Plastics fire continues at South Yorkshire recycling centre
Fire crews remain at the scene of a blaze in a recycling centre that sent acrid black smoke billowing over homes near Rotherham.
About 500 tonnes of plastic, metals and other materials caught light at Universal Recycling on Wharf Road in Kilnhurst on Monday.
South Yorkshire Fire Service said although the surface fire had been subdued, scrap metal and plastic alight underneath was causing more smoke.
A safety cordon remains in place.
The fire started on Monday morning with thick black smoke billowing hundreds of metres in the air, visible for miles.
Police, fire and Rotherham Council have held a meeting to decide what to do next.
More than 30 fire fighters attended the blaze at its height, and about 20 were on site on Tuesday.
Local transport services were disrupted on Monday and people were evacuated from their homes, or advised to stay away.
Incident commander Claire Duke said a large grab from the recycling centre had been used to pull apart about a third of the plastic and metal bales, but the operation had to be scaled down after dark.
Work has begun again, which Ms Duke said could create more black smoke. She said a turntable ladder would be used to drench the burning material from above, once it had been pulled apart.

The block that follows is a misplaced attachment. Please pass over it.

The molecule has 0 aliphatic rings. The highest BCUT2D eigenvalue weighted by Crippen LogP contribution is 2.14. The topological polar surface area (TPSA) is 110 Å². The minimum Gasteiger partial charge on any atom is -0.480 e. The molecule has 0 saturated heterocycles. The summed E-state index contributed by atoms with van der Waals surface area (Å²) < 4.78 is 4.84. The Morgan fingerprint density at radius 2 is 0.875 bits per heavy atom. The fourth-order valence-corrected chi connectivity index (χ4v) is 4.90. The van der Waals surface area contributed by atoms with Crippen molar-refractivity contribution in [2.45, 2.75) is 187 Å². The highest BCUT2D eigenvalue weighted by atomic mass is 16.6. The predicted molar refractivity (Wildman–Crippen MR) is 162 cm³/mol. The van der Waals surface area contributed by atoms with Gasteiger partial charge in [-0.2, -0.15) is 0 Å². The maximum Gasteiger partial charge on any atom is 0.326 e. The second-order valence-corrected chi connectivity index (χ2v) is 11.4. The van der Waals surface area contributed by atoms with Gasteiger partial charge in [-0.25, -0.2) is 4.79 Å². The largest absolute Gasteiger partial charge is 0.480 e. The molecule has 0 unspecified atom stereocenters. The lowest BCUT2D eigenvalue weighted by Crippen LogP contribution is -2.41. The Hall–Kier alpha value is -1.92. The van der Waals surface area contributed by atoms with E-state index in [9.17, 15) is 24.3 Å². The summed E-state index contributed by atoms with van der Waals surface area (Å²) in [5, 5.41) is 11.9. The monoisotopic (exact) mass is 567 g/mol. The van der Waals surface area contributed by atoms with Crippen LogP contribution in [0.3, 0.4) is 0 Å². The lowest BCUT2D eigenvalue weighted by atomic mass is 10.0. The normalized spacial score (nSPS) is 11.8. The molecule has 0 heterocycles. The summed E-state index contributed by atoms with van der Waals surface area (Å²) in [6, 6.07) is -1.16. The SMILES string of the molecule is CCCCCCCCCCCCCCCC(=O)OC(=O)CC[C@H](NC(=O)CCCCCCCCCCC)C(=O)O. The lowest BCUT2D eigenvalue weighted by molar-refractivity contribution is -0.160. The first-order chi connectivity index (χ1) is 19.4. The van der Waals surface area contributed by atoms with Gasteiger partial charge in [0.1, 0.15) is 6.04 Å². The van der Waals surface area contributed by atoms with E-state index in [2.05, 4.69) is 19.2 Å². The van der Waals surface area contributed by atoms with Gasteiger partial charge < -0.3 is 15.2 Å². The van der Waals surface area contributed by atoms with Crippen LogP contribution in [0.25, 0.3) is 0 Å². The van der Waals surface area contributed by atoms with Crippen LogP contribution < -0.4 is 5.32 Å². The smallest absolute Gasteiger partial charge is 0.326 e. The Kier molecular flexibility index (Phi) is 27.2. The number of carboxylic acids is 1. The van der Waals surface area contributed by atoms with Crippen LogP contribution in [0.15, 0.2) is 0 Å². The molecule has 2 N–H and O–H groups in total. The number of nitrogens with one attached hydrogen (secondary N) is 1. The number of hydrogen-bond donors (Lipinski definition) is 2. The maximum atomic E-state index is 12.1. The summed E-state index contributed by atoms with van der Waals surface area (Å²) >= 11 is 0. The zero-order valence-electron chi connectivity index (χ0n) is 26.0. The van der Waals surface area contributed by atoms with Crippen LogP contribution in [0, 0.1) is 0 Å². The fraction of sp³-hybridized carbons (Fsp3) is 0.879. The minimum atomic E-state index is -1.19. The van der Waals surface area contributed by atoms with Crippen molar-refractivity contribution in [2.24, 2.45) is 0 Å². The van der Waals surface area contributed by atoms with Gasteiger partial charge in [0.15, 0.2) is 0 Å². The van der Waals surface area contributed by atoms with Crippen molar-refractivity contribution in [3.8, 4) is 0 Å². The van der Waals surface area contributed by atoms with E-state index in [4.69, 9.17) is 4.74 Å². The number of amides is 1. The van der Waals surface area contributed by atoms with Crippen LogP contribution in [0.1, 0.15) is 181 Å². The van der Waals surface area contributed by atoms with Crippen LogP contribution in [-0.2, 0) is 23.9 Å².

Residents have been asked to remain away, if possible.
A support centre has been set up at Kilnhurst Resource Centre on Victoria Street.
There is no blanket ban on people returning home, but houses nearest the recycling centre were evacuated on Monday night.
Ms Duke said earlier: "We hope to resume more aggressive fire-fighting this morning and make headway into the remaining pile.
The smoke is white because the surface fire has been put out.
Ms Duke said the smoke was likely to get worse before it got better.
An investigation into the cause of the fire will not begin until the fire is out.
The Environment Agency said it had checked local air, land and water quality and was satisfied the fire had been contained.
It also confirmed the fire service's waste water was not contaminating nearby waterways and rivers.